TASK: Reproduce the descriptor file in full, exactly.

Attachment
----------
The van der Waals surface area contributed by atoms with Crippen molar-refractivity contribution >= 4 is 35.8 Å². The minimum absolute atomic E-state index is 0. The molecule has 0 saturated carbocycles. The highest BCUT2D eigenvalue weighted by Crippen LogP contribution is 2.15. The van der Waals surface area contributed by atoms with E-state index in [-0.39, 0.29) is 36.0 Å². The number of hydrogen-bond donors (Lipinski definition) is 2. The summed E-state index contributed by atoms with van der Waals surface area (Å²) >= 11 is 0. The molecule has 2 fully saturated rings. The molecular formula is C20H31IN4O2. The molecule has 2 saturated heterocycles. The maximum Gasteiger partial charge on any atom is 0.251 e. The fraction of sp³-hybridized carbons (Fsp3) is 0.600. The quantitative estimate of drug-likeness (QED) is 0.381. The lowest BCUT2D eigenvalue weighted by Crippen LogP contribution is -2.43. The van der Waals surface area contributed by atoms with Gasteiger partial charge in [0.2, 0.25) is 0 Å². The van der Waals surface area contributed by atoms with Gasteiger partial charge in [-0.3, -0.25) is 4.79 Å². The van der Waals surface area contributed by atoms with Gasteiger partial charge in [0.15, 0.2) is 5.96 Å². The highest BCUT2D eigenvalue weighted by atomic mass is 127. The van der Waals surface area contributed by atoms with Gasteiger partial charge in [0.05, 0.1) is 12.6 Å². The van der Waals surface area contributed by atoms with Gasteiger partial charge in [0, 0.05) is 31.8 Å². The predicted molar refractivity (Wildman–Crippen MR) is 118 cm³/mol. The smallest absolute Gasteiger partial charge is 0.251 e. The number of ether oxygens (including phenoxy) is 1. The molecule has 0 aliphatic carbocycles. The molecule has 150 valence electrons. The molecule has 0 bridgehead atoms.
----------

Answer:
The van der Waals surface area contributed by atoms with Crippen molar-refractivity contribution >= 4 is 35.8 Å². The minimum absolute atomic E-state index is 0. The molecule has 0 saturated carbocycles. The highest BCUT2D eigenvalue weighted by Crippen LogP contribution is 2.15. The van der Waals surface area contributed by atoms with E-state index in [-0.39, 0.29) is 36.0 Å². The number of hydrogen-bond donors (Lipinski definition) is 2. The summed E-state index contributed by atoms with van der Waals surface area (Å²) >= 11 is 0. The molecule has 2 fully saturated rings. The molecular formula is C20H31IN4O2. The molecule has 2 saturated heterocycles. The maximum Gasteiger partial charge on any atom is 0.251 e. The fraction of sp³-hybridized carbons (Fsp3) is 0.600. The quantitative estimate of drug-likeness (QED) is 0.381. The lowest BCUT2D eigenvalue weighted by Crippen LogP contribution is -2.43. The van der Waals surface area contributed by atoms with Gasteiger partial charge in [0.2, 0.25) is 0 Å². The van der Waals surface area contributed by atoms with Gasteiger partial charge in [-0.3, -0.25) is 4.79 Å². The van der Waals surface area contributed by atoms with Gasteiger partial charge in [0.15, 0.2) is 5.96 Å². The highest BCUT2D eigenvalue weighted by atomic mass is 127. The van der Waals surface area contributed by atoms with Gasteiger partial charge in [0.05, 0.1) is 12.6 Å². The van der Waals surface area contributed by atoms with Gasteiger partial charge in [0, 0.05) is 31.8 Å². The predicted molar refractivity (Wildman–Crippen MR) is 118 cm³/mol. The smallest absolute Gasteiger partial charge is 0.251 e. The number of ether oxygens (including phenoxy) is 1. The molecule has 0 aliphatic carbocycles. The molecule has 150 valence electrons. The molecule has 0 bridgehead atoms.